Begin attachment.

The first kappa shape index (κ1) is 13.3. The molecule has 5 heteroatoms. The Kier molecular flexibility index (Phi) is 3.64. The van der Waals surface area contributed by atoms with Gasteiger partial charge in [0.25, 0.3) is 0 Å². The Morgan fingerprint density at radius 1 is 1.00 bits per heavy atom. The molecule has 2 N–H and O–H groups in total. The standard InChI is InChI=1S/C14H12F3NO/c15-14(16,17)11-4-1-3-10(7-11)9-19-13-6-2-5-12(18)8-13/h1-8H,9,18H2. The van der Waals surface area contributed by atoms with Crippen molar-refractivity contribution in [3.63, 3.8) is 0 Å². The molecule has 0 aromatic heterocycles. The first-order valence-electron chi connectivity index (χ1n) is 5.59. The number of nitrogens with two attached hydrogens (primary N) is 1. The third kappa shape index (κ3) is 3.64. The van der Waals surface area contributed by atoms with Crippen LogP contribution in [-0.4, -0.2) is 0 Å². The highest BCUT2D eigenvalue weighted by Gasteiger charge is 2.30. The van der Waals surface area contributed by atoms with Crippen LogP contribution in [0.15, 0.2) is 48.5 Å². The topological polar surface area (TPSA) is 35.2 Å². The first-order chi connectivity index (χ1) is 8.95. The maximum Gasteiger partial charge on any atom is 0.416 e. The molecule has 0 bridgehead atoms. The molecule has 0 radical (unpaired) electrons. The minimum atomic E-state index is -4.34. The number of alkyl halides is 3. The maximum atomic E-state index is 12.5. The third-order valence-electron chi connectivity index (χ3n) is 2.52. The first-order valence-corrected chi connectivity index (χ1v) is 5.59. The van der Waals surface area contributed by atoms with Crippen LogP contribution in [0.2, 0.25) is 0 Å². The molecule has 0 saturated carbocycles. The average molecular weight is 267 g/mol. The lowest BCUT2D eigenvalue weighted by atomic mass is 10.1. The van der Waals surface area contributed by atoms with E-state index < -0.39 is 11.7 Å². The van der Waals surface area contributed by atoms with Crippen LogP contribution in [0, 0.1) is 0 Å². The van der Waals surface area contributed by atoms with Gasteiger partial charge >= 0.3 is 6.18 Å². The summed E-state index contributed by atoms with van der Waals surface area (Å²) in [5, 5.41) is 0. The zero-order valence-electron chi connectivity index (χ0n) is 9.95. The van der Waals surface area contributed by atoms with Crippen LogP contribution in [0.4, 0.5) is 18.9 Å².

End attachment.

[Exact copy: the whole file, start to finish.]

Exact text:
The first kappa shape index (κ1) is 13.3. The molecule has 5 heteroatoms. The Kier molecular flexibility index (Phi) is 3.64. The van der Waals surface area contributed by atoms with Gasteiger partial charge in [0.25, 0.3) is 0 Å². The Morgan fingerprint density at radius 1 is 1.00 bits per heavy atom. The molecule has 2 N–H and O–H groups in total. The standard InChI is InChI=1S/C14H12F3NO/c15-14(16,17)11-4-1-3-10(7-11)9-19-13-6-2-5-12(18)8-13/h1-8H,9,18H2. The van der Waals surface area contributed by atoms with Crippen molar-refractivity contribution in [3.63, 3.8) is 0 Å². The molecule has 0 aromatic heterocycles. The first-order valence-electron chi connectivity index (χ1n) is 5.59. The number of nitrogens with two attached hydrogens (primary N) is 1. The third kappa shape index (κ3) is 3.64. The van der Waals surface area contributed by atoms with Crippen LogP contribution in [-0.4, -0.2) is 0 Å². The highest BCUT2D eigenvalue weighted by Gasteiger charge is 2.30. The van der Waals surface area contributed by atoms with Crippen LogP contribution in [0.15, 0.2) is 48.5 Å². The topological polar surface area (TPSA) is 35.2 Å². The first-order chi connectivity index (χ1) is 8.95. The maximum Gasteiger partial charge on any atom is 0.416 e. The molecule has 0 bridgehead atoms. The molecule has 0 radical (unpaired) electrons. The minimum atomic E-state index is -4.34. The number of alkyl halides is 3. The maximum atomic E-state index is 12.5. The third-order valence-electron chi connectivity index (χ3n) is 2.52. The first-order valence-corrected chi connectivity index (χ1v) is 5.59. The van der Waals surface area contributed by atoms with Crippen LogP contribution in [0.2, 0.25) is 0 Å². The molecule has 0 saturated carbocycles. The average molecular weight is 267 g/mol. The lowest BCUT2D eigenvalue weighted by atomic mass is 10.1. The van der Waals surface area contributed by atoms with E-state index < -0.39 is 11.7 Å². The van der Waals surface area contributed by atoms with Crippen LogP contribution in [0, 0.1) is 0 Å². The van der Waals surface area contributed by atoms with Gasteiger partial charge >= 0.3 is 6.18 Å². The summed E-state index contributed by atoms with van der Waals surface area (Å²) in [5, 5.41) is 0. The zero-order valence-electron chi connectivity index (χ0n) is 9.95. The van der Waals surface area contributed by atoms with Crippen LogP contribution in [0.4, 0.5) is 18.9 Å².